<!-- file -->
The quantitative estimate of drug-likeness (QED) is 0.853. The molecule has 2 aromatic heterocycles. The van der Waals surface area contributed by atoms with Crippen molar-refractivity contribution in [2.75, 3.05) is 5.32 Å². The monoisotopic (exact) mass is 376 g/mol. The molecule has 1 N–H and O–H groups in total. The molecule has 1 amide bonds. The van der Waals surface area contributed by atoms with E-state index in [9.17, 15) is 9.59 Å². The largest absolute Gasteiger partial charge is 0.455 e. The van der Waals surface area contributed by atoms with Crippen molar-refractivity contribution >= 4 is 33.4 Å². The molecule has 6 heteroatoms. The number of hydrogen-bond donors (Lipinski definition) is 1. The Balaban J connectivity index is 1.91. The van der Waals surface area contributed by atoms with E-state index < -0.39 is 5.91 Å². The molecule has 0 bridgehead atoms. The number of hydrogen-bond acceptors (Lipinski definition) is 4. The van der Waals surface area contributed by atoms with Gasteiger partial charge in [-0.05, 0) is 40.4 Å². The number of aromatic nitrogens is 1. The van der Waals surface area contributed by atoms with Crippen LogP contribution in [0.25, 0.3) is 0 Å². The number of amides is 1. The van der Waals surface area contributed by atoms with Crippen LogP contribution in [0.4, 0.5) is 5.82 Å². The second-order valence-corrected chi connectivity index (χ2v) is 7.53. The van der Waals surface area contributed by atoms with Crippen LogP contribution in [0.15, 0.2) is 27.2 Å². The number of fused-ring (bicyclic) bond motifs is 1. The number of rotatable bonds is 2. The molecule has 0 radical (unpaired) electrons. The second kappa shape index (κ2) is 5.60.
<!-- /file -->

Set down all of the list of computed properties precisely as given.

The quantitative estimate of drug-likeness (QED) is 0.853. The molecule has 2 aromatic heterocycles. The van der Waals surface area contributed by atoms with Crippen molar-refractivity contribution in [2.75, 3.05) is 5.32 Å². The monoisotopic (exact) mass is 376 g/mol. The molecule has 1 N–H and O–H groups in total. The molecule has 1 amide bonds. The van der Waals surface area contributed by atoms with E-state index in [9.17, 15) is 9.59 Å². The largest absolute Gasteiger partial charge is 0.455 e. The van der Waals surface area contributed by atoms with Crippen molar-refractivity contribution >= 4 is 33.4 Å². The molecule has 6 heteroatoms. The number of hydrogen-bond donors (Lipinski definition) is 1. The Balaban J connectivity index is 1.91. The van der Waals surface area contributed by atoms with E-state index < -0.39 is 5.91 Å². The molecule has 0 bridgehead atoms. The number of hydrogen-bond acceptors (Lipinski definition) is 4. The van der Waals surface area contributed by atoms with Gasteiger partial charge in [-0.05, 0) is 40.4 Å². The number of aromatic nitrogens is 1. The van der Waals surface area contributed by atoms with Crippen LogP contribution in [0.25, 0.3) is 0 Å². The number of amides is 1. The van der Waals surface area contributed by atoms with Crippen LogP contribution in [0.4, 0.5) is 5.82 Å². The second-order valence-corrected chi connectivity index (χ2v) is 7.53. The van der Waals surface area contributed by atoms with Crippen LogP contribution in [0.15, 0.2) is 27.2 Å². The number of fused-ring (bicyclic) bond motifs is 1. The number of rotatable bonds is 2. The molecule has 0 radical (unpaired) electrons. The second kappa shape index (κ2) is 5.60.